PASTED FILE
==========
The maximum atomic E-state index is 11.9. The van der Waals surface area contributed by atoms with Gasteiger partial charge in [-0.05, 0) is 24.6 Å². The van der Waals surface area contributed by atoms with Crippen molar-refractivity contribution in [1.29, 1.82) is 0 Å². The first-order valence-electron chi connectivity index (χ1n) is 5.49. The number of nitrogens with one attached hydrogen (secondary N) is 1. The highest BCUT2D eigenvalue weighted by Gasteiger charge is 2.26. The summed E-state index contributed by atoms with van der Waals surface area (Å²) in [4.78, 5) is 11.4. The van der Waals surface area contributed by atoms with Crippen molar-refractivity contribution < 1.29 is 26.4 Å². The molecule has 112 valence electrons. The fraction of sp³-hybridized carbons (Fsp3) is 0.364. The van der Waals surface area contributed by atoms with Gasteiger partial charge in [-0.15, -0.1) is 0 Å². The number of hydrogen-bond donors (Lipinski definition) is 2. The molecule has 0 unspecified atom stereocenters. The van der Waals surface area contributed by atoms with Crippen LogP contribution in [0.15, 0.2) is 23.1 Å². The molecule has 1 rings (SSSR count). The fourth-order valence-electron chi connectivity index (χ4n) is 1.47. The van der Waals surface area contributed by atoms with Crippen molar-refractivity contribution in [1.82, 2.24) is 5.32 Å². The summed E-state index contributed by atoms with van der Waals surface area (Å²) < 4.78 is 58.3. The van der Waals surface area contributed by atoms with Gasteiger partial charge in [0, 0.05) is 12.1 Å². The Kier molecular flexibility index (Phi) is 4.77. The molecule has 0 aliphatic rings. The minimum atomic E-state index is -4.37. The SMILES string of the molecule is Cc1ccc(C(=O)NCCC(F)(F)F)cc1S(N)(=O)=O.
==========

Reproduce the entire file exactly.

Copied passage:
The maximum atomic E-state index is 11.9. The van der Waals surface area contributed by atoms with Gasteiger partial charge in [-0.05, 0) is 24.6 Å². The van der Waals surface area contributed by atoms with Crippen molar-refractivity contribution in [1.29, 1.82) is 0 Å². The first-order valence-electron chi connectivity index (χ1n) is 5.49. The number of nitrogens with one attached hydrogen (secondary N) is 1. The highest BCUT2D eigenvalue weighted by Gasteiger charge is 2.26. The summed E-state index contributed by atoms with van der Waals surface area (Å²) in [4.78, 5) is 11.4. The van der Waals surface area contributed by atoms with Crippen molar-refractivity contribution < 1.29 is 26.4 Å². The molecule has 112 valence electrons. The fraction of sp³-hybridized carbons (Fsp3) is 0.364. The van der Waals surface area contributed by atoms with Gasteiger partial charge in [-0.15, -0.1) is 0 Å². The number of hydrogen-bond donors (Lipinski definition) is 2. The molecule has 0 unspecified atom stereocenters. The van der Waals surface area contributed by atoms with Crippen LogP contribution in [0.15, 0.2) is 23.1 Å². The molecule has 1 rings (SSSR count). The fourth-order valence-electron chi connectivity index (χ4n) is 1.47. The van der Waals surface area contributed by atoms with Crippen molar-refractivity contribution in [1.82, 2.24) is 5.32 Å². The summed E-state index contributed by atoms with van der Waals surface area (Å²) < 4.78 is 58.3. The van der Waals surface area contributed by atoms with Gasteiger partial charge in [0, 0.05) is 12.1 Å². The Kier molecular flexibility index (Phi) is 4.77. The molecule has 0 aliphatic rings. The minimum atomic E-state index is -4.37. The SMILES string of the molecule is Cc1ccc(C(=O)NCCC(F)(F)F)cc1S(N)(=O)=O.